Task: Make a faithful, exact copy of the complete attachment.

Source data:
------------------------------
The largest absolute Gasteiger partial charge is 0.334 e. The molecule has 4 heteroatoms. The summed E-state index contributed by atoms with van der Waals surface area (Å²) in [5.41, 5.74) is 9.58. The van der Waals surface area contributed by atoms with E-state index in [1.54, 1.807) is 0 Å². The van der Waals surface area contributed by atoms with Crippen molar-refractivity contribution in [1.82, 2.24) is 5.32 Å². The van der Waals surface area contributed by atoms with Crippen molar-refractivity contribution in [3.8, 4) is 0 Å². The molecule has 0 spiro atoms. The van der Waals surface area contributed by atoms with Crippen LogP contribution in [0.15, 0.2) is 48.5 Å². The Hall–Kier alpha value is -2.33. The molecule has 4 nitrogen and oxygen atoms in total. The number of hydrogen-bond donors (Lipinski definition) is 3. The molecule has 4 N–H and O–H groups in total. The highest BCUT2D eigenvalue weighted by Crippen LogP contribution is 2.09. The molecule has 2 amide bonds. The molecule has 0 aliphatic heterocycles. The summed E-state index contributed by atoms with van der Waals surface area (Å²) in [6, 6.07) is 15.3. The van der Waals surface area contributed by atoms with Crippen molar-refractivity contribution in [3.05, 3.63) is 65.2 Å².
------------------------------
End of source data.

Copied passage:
The largest absolute Gasteiger partial charge is 0.334 e. The molecule has 4 heteroatoms. The summed E-state index contributed by atoms with van der Waals surface area (Å²) in [5.41, 5.74) is 9.58. The van der Waals surface area contributed by atoms with E-state index in [1.54, 1.807) is 0 Å². The van der Waals surface area contributed by atoms with Crippen molar-refractivity contribution in [1.82, 2.24) is 5.32 Å². The van der Waals surface area contributed by atoms with Crippen molar-refractivity contribution in [3.8, 4) is 0 Å². The molecule has 0 spiro atoms. The van der Waals surface area contributed by atoms with Crippen LogP contribution in [0.15, 0.2) is 48.5 Å². The Hall–Kier alpha value is -2.33. The molecule has 4 nitrogen and oxygen atoms in total. The number of hydrogen-bond donors (Lipinski definition) is 3. The molecule has 4 N–H and O–H groups in total. The highest BCUT2D eigenvalue weighted by Crippen LogP contribution is 2.09. The molecule has 2 amide bonds. The molecule has 0 aliphatic heterocycles. The summed E-state index contributed by atoms with van der Waals surface area (Å²) in [6, 6.07) is 15.3. The van der Waals surface area contributed by atoms with Crippen molar-refractivity contribution in [3.05, 3.63) is 65.2 Å².